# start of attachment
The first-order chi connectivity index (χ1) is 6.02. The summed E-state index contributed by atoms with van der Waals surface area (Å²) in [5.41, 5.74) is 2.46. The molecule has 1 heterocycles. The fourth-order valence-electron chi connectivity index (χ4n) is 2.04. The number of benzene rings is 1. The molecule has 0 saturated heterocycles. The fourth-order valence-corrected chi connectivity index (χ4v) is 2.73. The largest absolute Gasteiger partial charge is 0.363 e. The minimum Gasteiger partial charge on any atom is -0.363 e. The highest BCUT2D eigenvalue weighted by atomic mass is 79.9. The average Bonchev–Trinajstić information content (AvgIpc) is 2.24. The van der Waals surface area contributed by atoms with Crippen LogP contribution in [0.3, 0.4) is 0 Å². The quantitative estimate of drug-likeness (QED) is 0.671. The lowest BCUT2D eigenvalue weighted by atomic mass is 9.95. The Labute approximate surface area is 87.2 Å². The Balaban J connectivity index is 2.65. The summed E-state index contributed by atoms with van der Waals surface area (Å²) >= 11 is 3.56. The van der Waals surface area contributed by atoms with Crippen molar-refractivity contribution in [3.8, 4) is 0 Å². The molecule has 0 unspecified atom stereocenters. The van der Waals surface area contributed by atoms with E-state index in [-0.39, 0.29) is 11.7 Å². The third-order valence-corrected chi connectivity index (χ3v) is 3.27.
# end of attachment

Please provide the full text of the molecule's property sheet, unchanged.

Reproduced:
The first-order chi connectivity index (χ1) is 6.02. The summed E-state index contributed by atoms with van der Waals surface area (Å²) in [5.41, 5.74) is 2.46. The molecule has 1 heterocycles. The fourth-order valence-electron chi connectivity index (χ4n) is 2.04. The number of benzene rings is 1. The molecule has 0 saturated heterocycles. The fourth-order valence-corrected chi connectivity index (χ4v) is 2.73. The largest absolute Gasteiger partial charge is 0.363 e. The minimum Gasteiger partial charge on any atom is -0.363 e. The highest BCUT2D eigenvalue weighted by atomic mass is 79.9. The average Bonchev–Trinajstić information content (AvgIpc) is 2.24. The van der Waals surface area contributed by atoms with Crippen LogP contribution in [0.3, 0.4) is 0 Å². The quantitative estimate of drug-likeness (QED) is 0.671. The lowest BCUT2D eigenvalue weighted by atomic mass is 9.95. The Labute approximate surface area is 87.2 Å². The Balaban J connectivity index is 2.65. The summed E-state index contributed by atoms with van der Waals surface area (Å²) >= 11 is 3.56. The van der Waals surface area contributed by atoms with Crippen molar-refractivity contribution in [3.8, 4) is 0 Å². The molecule has 0 unspecified atom stereocenters. The van der Waals surface area contributed by atoms with E-state index in [-0.39, 0.29) is 11.7 Å². The third-order valence-corrected chi connectivity index (χ3v) is 3.27.